15. Drowningfish says:

    Wolf you tripped up a bit on this one. You predicted that GDP for this Q was gonna be positive. As well thought the market would drop today after spiking up on fomc day. Both turned out to be false.

    • Wolf Richter says:

      Quiet. Don’t distract me. I’m busy eating crow.

      • HowNow says:

        Everyone has a crow sandwich, now and again.

        • Halibut says:

          It’s a customary last supper prior to being keelhauled by a drowning fish.

        • historicus says:

          Most speculators are wrong nearly 50% of the time…but they take the losses quick and let the good ones run……which is the key.
          Regarding stocks, IMO the market took on a completely different character directly after Powell’s June 23 House testimony.
          I dont know why, but I can guess the inflation readings will come down pretty dramatically going forward just because of the YOY calculation and what happened 12 months ago.
          But the damage of inflation will still accumulate for the increases will be stacked upon this recent spike. But the cheerleading, especially by this administration going into an election, of lower CPI readings will chase in the shorts and embolden the longs. The predicted change in Congress, the closer we get, will also be tough for the shorts.
          Sidelines is a good place sometimes.

      • DawnsEarlyLight says:

        I have no doubt, that crows are flying for their lives about now.

      • unamused says:

        It does not pay a prophet to be too specific.

        – L. Sprague de Camp

        You can’t blame yourself because the financialized economy is even more screwed up than you thought it was.

        And I did say it was going to get ugly, but then, I’m a Kassandra, and fated to be disbelieved.

        • Jim Mitchell says:

          Hi unamused,
          Thanks for the L. Sprague deCamp reference! Every book was a delight…

        • phleep says:

          Good point. I discovered one day around March 2009 I was fighting the Fed. I’d locked in a nice loss and it cost me several years of savings, and a bit of heightened anxiety in that economy. Nice tax deductible losses for along time though. Crow is a heck of a menu item when it has hard-earned cash behind it.

        • unamused says:

          “Crow is a heck of a menu item when it has hard-earned cash behind it.”

          Nothing takes the taste of shame and humiliation out of your mouth quite like Be-bop-a-ree-bop Rhubarb Pie.

          Humble pie, I don’t have a recipe for that, and Steve Mariott isn’t returning my phone calls.

          Yvw, Jim.

        • Venkarel says:

          If you are like the Trojan princess then you are destined for a much worse fate than disbelief.

      • Nate says:

        Buffet made tons of bad plays. I remember him buying euros for some reason at the top. Crow eating outs you in good company.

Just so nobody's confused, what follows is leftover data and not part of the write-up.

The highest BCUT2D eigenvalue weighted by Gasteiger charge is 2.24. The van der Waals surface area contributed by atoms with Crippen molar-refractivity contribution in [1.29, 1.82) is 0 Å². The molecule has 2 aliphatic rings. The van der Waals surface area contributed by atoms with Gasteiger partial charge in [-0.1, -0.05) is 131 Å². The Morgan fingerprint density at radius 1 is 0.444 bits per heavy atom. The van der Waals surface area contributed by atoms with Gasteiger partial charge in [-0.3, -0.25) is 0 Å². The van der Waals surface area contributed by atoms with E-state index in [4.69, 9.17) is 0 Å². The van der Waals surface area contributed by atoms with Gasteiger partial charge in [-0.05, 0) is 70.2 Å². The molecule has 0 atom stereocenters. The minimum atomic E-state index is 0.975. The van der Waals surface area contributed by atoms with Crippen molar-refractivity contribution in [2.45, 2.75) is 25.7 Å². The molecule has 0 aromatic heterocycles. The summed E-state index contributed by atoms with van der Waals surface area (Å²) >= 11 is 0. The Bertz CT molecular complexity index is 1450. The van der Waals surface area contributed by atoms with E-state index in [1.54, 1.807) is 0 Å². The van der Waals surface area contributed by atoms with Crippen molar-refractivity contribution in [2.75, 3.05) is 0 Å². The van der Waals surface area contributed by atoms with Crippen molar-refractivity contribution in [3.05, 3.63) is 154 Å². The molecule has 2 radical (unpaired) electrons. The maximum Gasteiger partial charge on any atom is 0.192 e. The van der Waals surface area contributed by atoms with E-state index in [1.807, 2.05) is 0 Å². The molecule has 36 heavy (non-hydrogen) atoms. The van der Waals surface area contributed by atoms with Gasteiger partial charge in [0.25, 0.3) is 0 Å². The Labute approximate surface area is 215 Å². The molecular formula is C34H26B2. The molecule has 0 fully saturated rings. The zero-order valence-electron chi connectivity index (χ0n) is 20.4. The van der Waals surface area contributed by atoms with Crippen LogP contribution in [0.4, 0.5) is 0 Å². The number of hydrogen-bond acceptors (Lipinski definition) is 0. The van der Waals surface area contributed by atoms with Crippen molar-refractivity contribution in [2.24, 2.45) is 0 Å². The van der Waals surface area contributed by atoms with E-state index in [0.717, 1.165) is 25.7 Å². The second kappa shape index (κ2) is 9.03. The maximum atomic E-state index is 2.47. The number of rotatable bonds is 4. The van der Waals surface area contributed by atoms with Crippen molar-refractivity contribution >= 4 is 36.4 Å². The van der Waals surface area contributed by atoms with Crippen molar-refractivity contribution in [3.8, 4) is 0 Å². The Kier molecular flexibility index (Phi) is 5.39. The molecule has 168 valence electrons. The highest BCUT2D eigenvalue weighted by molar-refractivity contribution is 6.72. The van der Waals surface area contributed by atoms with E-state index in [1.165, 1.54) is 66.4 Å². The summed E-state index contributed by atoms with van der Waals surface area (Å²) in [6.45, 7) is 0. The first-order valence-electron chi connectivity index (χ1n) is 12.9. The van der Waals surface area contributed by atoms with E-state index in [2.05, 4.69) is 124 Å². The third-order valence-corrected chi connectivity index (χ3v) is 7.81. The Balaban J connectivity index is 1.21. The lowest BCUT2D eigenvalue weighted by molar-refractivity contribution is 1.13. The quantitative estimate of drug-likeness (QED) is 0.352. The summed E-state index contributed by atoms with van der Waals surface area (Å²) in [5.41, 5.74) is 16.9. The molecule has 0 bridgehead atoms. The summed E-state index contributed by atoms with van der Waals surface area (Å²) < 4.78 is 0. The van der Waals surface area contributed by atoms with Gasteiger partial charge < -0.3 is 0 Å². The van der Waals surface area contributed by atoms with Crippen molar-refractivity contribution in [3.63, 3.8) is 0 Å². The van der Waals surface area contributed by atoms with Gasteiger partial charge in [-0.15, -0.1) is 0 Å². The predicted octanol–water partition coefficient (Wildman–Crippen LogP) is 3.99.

Predicting the future consistently is fucking hard. I’ve given up and mostly passive everything and spectate.

      • DR DOOM says:

        Wolfs call on Q2 was as American as baseball. You win some, you lose some. He made his play and left it on the field for all to see. That’s as straight up as it gets.

      • Sams says:

        Now how do it taste?😉
        Actually, a question totally on the side, why the expression eating crow?

        We are then back to the first question, I did hear something that crows actually taste well. The bird that is. Not crows living on peoples waste, but those living in nature.

  16. Jackson Y says:

    The Federal Reserve is plagued by mission creep.

    I think the Federal Reserve Act’s dual mandate should be amended to a single mandate (stable prices), like many foreign central banks, and leave unemployment relief to Congress.

    Congress has far more powerful tools to fight unemployment & target aid to those who most need it. (Technically, Congress also has tools to fight inflation, but austerity policies are always politically unpopular.)

  17. MarkinSF says:

    “Residential fixed investment: -14.0%, after two quarterly gains.”

    What is this exactly? I assume it consists of investment in residential real estate? Do we know the components?

    • Wolf Richter says:

      Construction of residential buildings, such as houses, apartment and condo towers, etc., plus expansion and major remodeling of existing residential buildings.

    • Wolf Richter says:

      I called out the annualized figures twice:

      1. when we had the plunge…

      2. When we had the spike (the article you linked).

      But no one at the BEA listened to me, and we still only get annualized figures, and I hate them, but I couldn’t get the BEA to change, and so I gave up, and I now toe the line and use them too. Because if I’m the only one out there that uses non-annualized figures, it gets way too confusing.

      Also, a bunch of detailed data in dollars is only available to me as “annual rates,” such as “$20 trillion annual rate,” which is what comes out of the black box at the BEA. Even in the article you linked, all the detailed data is “annual rates,” because that’s the only type of data I have access to.

      The whole reporting system is geared toward “annualized” numbers, and for me to try to fight this is useless. I gave it a good shot, and it had no effect ;-]

      • VintageVNvet says:

        Start making up your own such numbers Wolf.